Feliciano de la Mota Botello

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Feliciano de la Mota Botello
Governor of Tucumán Province
In office
6 October 1817 – 11 November 1819
Preceded by Bernabé Aráoz
Succeeded by Bernabé Aráoz
Personal details
Born 1769
Santa Fe (Argentina)
Died c. 1830
San Fernando de Catamarca
Nationality Argentine
Occupation Merchant, Soldier
Known for Governor of Tucumán Province

Feliciano de la Mota Botello (1769–1830) was an Argentine politician who became governor of Tucumán Province in the years after the May Revolution.

Early years[edit]

Feliciano de la Mota Botello was born in 1769 in Santa Fe, in what was then the Viceroyalty of the Río de la Plata. He had settled in Catamarca Province by 1790. He became one of the leading merchants in the city, and was several times mayor of the city. He traveled regularly on business to Buenos Aires, where he became interested in the Patriotic Society, which put him in touch with Mariano Moreno and Manuel Belgrano, an important connection.

Catamarca leader[edit]

After the May Revolution in 1810 these relationships led to his appointment of Commander of Arms and lieutenant governor of the "possession" of Catamarca, which was part of the Salta del Tucumán Province. He was given the military rank of lieutenant colonel. He reached Catamarca in October 1810 and set out to instill the revolutionary spirit in his province. He also formed a corps of 150 Catamarca volunteers to join the First Expedition to Upper Peru. All while he was in government he helped form the provincial militias and aid the national armies.

Mota was replaced in January 1812 by Domingo Ortiz de Ocampo from La Rioja Province, brother of the former chief of the Army of the North. He remained in Catamarca as military chief, and in September 1814 was re-appointed lieutenant governor. The next month, Salta del Tucumán was divided into Salta Province and Tucumán Province, with Catamarca part of Tucumán. However, the town of Santa María was transferred from Catamarca to Salta. Mota protested to the Directory, and took control of Santa María. He took advantage of the fact that Salta was occupied in repelling royalist forces. He continued to send aid to the Army of the North, although his relations with the commander José Rondeau were strained.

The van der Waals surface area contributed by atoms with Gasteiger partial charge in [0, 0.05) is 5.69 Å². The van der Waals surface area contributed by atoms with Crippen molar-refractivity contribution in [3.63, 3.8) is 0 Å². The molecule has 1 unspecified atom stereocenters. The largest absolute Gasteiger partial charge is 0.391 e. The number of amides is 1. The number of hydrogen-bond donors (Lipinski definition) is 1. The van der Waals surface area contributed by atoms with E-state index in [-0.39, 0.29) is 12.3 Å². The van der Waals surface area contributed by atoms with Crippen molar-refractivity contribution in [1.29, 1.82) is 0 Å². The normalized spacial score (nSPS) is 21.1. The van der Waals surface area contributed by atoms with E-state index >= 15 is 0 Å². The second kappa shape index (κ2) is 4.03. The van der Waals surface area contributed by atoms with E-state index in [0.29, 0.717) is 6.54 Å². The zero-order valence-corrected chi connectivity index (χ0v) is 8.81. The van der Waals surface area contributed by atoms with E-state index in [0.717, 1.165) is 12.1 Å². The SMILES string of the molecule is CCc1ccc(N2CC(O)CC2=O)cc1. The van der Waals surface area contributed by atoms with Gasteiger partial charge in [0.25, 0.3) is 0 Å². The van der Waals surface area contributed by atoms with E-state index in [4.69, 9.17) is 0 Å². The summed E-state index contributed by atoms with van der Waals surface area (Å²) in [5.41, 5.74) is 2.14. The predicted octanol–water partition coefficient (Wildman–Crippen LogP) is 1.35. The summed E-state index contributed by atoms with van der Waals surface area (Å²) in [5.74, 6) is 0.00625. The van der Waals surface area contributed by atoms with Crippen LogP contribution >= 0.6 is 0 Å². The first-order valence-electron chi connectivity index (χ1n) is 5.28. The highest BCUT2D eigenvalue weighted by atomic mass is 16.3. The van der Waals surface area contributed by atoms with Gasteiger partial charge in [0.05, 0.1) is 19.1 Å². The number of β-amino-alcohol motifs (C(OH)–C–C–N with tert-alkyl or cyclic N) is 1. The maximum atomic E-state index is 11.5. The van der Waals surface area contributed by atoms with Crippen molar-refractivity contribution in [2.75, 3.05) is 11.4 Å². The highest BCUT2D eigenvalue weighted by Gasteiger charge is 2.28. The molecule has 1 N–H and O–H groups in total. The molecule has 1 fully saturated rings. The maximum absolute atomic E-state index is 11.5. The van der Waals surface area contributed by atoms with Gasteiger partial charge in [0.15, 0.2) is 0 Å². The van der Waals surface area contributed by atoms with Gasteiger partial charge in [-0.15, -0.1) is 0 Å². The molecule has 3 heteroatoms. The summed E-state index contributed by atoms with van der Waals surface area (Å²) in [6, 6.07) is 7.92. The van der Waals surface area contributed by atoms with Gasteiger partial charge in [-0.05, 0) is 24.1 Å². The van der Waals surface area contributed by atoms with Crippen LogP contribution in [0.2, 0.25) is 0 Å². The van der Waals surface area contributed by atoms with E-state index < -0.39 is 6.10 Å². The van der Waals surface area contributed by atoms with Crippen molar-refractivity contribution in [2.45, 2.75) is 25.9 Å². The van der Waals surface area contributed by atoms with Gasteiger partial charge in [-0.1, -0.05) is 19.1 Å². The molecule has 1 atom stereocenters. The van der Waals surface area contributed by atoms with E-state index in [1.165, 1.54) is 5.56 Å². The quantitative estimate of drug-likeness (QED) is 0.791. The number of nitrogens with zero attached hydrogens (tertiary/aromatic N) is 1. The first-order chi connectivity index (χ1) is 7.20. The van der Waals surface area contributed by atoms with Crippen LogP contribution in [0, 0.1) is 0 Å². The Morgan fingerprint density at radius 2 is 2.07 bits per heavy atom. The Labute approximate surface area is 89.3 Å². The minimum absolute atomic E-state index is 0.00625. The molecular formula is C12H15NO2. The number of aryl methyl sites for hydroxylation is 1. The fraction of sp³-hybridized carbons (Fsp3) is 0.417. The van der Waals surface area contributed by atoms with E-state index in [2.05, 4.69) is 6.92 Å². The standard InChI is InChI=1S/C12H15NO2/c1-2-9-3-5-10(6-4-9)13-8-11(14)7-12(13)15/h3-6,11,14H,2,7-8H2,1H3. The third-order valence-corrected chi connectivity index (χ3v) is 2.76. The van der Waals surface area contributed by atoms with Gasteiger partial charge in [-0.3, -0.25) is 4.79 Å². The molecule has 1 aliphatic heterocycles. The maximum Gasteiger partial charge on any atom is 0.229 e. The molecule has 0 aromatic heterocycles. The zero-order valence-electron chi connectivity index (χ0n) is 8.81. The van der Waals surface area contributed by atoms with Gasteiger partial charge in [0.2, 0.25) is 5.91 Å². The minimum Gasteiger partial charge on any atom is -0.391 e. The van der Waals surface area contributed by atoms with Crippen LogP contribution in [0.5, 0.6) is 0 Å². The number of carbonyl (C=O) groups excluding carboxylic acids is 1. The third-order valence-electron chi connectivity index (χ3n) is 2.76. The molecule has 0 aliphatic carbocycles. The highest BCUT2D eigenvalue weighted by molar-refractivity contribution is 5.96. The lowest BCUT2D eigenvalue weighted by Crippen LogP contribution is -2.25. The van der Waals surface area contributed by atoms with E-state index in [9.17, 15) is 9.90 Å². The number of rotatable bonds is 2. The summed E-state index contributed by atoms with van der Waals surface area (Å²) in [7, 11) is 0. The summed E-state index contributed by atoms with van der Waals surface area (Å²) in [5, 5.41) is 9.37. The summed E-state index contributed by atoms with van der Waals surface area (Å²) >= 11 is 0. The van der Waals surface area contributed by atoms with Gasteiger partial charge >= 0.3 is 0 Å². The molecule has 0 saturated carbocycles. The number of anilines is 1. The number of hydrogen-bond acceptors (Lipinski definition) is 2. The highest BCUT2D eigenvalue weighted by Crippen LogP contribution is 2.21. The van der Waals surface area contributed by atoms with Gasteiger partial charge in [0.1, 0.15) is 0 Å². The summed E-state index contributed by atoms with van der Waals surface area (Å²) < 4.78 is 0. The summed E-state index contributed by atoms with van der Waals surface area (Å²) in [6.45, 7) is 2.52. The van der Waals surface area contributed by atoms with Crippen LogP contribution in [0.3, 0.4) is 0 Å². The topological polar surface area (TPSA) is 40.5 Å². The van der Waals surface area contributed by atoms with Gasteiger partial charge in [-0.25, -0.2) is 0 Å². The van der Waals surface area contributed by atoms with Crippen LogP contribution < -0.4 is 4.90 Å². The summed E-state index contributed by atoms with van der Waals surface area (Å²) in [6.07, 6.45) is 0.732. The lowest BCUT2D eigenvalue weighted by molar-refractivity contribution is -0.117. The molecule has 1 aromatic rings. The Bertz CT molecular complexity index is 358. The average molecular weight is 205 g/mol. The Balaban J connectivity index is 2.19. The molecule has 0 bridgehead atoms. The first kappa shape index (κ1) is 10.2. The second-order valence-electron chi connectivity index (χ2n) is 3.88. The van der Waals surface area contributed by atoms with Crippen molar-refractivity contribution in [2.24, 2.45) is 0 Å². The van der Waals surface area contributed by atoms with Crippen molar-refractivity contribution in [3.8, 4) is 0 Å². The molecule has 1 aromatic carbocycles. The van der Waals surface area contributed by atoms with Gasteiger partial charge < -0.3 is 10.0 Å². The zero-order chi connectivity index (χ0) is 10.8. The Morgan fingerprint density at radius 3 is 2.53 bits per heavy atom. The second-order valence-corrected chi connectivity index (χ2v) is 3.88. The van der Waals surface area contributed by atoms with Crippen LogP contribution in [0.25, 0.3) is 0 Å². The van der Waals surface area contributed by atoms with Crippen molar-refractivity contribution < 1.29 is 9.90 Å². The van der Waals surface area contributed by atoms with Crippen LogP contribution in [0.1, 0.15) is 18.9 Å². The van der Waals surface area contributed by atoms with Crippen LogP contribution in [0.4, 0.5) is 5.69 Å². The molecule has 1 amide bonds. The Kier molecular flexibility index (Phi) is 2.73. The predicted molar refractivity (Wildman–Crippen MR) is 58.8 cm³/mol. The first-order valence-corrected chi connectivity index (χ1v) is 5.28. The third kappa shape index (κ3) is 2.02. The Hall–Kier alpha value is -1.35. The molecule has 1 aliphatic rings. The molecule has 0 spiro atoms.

Governor of Tucumán[edit]

When Manuel Belgrano took over the army, he found Colonel Bernabé Aráoz, Governor of Tucumán, to be too powerful. Aráoz was a patriot, but with conservative political views, and refused to become subordinate to Belgrano. Belgrano accused Aráoz of not providing enough help from provincial funds, and in September 1817 Belgrano got the Director Juan Martín de Pueyrredón to appoint Mota Botello in his place as governor of Tucumán. Belgrano and Mota soon had to accept that Aráoz had not hidden anything. There simply was no money to help the Army of the North. Meanwhile, the government in Buenos Aires was spending all their revenue on fighting the federalist rebels and on supporting the Army of the Andes in its campaign in Chile. Belgrano was unable to attempt a fourth expedition to Upper Peru (Bolivia). In late 1818 the army moved to Córdoba to fight against the federalist in Santa Fe Province, which ended in a federalist victory in the Battle of Cepeda (1820).

A small part of the Army remained in Tucumán under Colonel Domingo Arévalo. After a two years of monotonous and poor governance, Mota was collaborating with Arevalo, who was in command of three corps of the Dragoons, led by the captains Felipe Heredia,[a] Abraham González and Manuel Cainzo. The captains staged a coup on 10 November 1819 and arrested Mota, who was wounded in the arm, Arevalo and Belgrano.[b] The same day, the City Council elected Bernabé Aráoz as governor of Tucumán for a second term. He refused to obey the Directory, which would anyway disappear in less than three months.

Later career[edit]

Mota was detained several weeks, until it became clear that he could not reclaim a position that been given him by a government that no longer existed. Released, he returned to Catamarca, which remained dependent on Tucumán. He was lieutenant governor, reporting to Aráoz, between August 1820 and March 1821. He was then replaced by Don Juan Jose de la Madrid, who had long experience in the Tucumán council, and was husband of Aráoz's sister Catalina. Shortly after he left office, forces from Salta led by Apolinario Figueroa imposed a new government on Catamarca that was independent of Tucumán, but dependent on the "protection" of Salta. This lasted a month. In late April, Catamarca returned to Tucumán.

However, in August 1821, when the power of Aráoz began to subside, a board of officers and chapter members declared the autonomy of Catamarca Province. Three days later Aráoz was deposed and his successor, General Abraham González, did not have the strength to prevail over Catamarca. The first governor was a civilian, Nicolás Avellaneda y Tula,[c] but the leaders of the movement were the colonels Mota, Eusebio Gregorio Ruzo and Marcos Antonio Figueroa. They later formed the federal party in the province. Mota appeared for some time like the lawgiver in his province during the federal governments of Ruzo and Figueroa. He died in March 1830 in San Fernando de Catamarca.

References[edit]

Notes

  1. ^ Felipe Heredia was the brother of Alejandro Heredia, the future leader of Tucuman
  2. ^ Belgrano had resigned the command of the Northern Army and was sick, convalescing in army barracks; he was to die seven months later.
  3. ^ Avellaneda was the father of Marco Avellaneda, antirrosista leader in 1840, and Nicolás Avellaneda, who would later be president.

Citations

Sources